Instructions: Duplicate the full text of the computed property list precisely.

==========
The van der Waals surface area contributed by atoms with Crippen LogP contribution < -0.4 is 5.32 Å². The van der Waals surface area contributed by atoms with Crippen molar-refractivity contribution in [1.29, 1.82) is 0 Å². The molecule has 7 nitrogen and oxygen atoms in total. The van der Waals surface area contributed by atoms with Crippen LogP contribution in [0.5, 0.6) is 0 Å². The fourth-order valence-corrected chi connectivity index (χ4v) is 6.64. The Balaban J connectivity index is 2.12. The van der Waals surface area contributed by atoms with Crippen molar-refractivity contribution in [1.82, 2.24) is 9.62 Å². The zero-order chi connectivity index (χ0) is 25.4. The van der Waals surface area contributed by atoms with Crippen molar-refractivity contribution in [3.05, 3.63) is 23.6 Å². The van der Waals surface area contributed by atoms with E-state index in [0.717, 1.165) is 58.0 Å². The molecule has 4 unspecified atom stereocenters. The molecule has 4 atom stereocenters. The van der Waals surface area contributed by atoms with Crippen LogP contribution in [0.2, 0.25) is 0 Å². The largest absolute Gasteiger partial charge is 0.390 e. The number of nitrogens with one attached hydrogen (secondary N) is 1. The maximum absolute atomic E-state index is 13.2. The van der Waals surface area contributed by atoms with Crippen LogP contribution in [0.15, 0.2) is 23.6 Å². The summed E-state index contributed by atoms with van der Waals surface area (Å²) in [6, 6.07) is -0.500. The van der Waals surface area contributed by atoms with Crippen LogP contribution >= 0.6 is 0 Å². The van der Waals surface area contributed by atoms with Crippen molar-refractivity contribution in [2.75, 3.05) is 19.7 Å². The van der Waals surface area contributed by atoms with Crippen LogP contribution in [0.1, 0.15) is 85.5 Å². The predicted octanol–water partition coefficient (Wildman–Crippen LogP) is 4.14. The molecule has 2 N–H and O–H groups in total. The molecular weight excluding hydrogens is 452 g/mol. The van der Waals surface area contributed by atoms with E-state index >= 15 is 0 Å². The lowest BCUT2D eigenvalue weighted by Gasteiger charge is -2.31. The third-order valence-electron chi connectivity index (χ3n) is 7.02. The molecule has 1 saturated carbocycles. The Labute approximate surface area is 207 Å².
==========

The van der Waals surface area contributed by atoms with Crippen LogP contribution < -0.4 is 5.32 Å². The van der Waals surface area contributed by atoms with Crippen molar-refractivity contribution in [1.29, 1.82) is 0 Å². The molecule has 7 nitrogen and oxygen atoms in total. The van der Waals surface area contributed by atoms with Crippen LogP contribution in [0.5, 0.6) is 0 Å². The fourth-order valence-corrected chi connectivity index (χ4v) is 6.64. The Balaban J connectivity index is 2.12. The van der Waals surface area contributed by atoms with Crippen molar-refractivity contribution in [1.82, 2.24) is 9.62 Å². The zero-order chi connectivity index (χ0) is 25.4. The van der Waals surface area contributed by atoms with Crippen molar-refractivity contribution in [3.05, 3.63) is 23.6 Å². The van der Waals surface area contributed by atoms with E-state index in [0.717, 1.165) is 58.0 Å². The molecule has 4 unspecified atom stereocenters. The molecule has 4 atom stereocenters. The van der Waals surface area contributed by atoms with Crippen LogP contribution in [0.2, 0.25) is 0 Å². The largest absolute Gasteiger partial charge is 0.390 e. The number of nitrogens with one attached hydrogen (secondary N) is 1. The maximum absolute atomic E-state index is 13.2. The van der Waals surface area contributed by atoms with Crippen LogP contribution in [0.15, 0.2) is 23.6 Å². The summed E-state index contributed by atoms with van der Waals surface area (Å²) in [6, 6.07) is -0.500. The van der Waals surface area contributed by atoms with Crippen LogP contribution >= 0.6 is 0 Å². The van der Waals surface area contributed by atoms with Crippen molar-refractivity contribution in [2.75, 3.05) is 19.7 Å². The van der Waals surface area contributed by atoms with Crippen LogP contribution in [0.1, 0.15) is 85.5 Å². The predicted octanol–water partition coefficient (Wildman–Crippen LogP) is 4.14. The molecule has 2 N–H and O–H groups in total. The molecular weight excluding hydrogens is 452 g/mol. The van der Waals surface area contributed by atoms with E-state index >= 15 is 0 Å². The lowest BCUT2D eigenvalue weighted by Gasteiger charge is -2.31. The third-order valence-electron chi connectivity index (χ3n) is 7.02. The molecule has 1 saturated carbocycles. The Labute approximate surface area is 207 Å².